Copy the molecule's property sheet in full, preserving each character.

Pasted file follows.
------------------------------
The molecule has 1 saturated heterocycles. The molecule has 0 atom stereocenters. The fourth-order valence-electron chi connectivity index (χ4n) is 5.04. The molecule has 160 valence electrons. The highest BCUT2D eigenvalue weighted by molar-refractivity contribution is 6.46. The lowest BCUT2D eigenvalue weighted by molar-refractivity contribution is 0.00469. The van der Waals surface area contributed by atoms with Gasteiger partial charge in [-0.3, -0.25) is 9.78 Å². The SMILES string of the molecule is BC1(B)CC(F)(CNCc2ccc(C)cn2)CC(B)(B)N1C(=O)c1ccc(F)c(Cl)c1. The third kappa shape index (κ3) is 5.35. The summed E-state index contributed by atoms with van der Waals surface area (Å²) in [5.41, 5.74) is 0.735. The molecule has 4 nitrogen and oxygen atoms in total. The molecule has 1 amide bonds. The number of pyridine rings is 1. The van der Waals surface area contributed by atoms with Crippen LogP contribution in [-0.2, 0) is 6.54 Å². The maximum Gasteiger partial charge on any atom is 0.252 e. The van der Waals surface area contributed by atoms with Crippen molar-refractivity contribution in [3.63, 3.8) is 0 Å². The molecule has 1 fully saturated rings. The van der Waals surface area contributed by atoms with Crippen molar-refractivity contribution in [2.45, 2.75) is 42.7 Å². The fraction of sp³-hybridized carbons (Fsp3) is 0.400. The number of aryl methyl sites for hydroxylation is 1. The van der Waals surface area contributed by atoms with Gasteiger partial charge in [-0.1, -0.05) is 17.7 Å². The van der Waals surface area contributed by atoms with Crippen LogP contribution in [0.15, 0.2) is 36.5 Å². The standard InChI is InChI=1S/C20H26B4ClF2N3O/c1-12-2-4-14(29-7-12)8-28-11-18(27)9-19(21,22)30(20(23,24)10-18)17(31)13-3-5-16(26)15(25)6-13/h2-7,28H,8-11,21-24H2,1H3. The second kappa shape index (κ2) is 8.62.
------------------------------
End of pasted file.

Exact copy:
The molecule has 1 saturated heterocycles. The molecule has 0 atom stereocenters. The fourth-order valence-electron chi connectivity index (χ4n) is 5.04. The molecule has 160 valence electrons. The highest BCUT2D eigenvalue weighted by molar-refractivity contribution is 6.46. The lowest BCUT2D eigenvalue weighted by molar-refractivity contribution is 0.00469. The van der Waals surface area contributed by atoms with Gasteiger partial charge in [-0.3, -0.25) is 9.78 Å². The SMILES string of the molecule is BC1(B)CC(F)(CNCc2ccc(C)cn2)CC(B)(B)N1C(=O)c1ccc(F)c(Cl)c1. The third kappa shape index (κ3) is 5.35. The summed E-state index contributed by atoms with van der Waals surface area (Å²) in [5.41, 5.74) is 0.735. The molecule has 4 nitrogen and oxygen atoms in total. The molecule has 1 amide bonds. The number of pyridine rings is 1. The van der Waals surface area contributed by atoms with Crippen LogP contribution in [-0.2, 0) is 6.54 Å². The maximum Gasteiger partial charge on any atom is 0.252 e. The van der Waals surface area contributed by atoms with Crippen molar-refractivity contribution in [3.63, 3.8) is 0 Å². The molecule has 1 fully saturated rings. The van der Waals surface area contributed by atoms with Crippen molar-refractivity contribution in [2.45, 2.75) is 42.7 Å². The fraction of sp³-hybridized carbons (Fsp3) is 0.400. The number of aryl methyl sites for hydroxylation is 1. The van der Waals surface area contributed by atoms with Gasteiger partial charge in [-0.1, -0.05) is 17.7 Å². The van der Waals surface area contributed by atoms with Crippen LogP contribution in [0.15, 0.2) is 36.5 Å². The standard InChI is InChI=1S/C20H26B4ClF2N3O/c1-12-2-4-14(29-7-12)8-28-11-18(27)9-19(21,22)30(20(23,24)10-18)17(31)13-3-5-16(26)15(25)6-13/h2-7,28H,8-11,21-24H2,1H3. The second kappa shape index (κ2) is 8.62.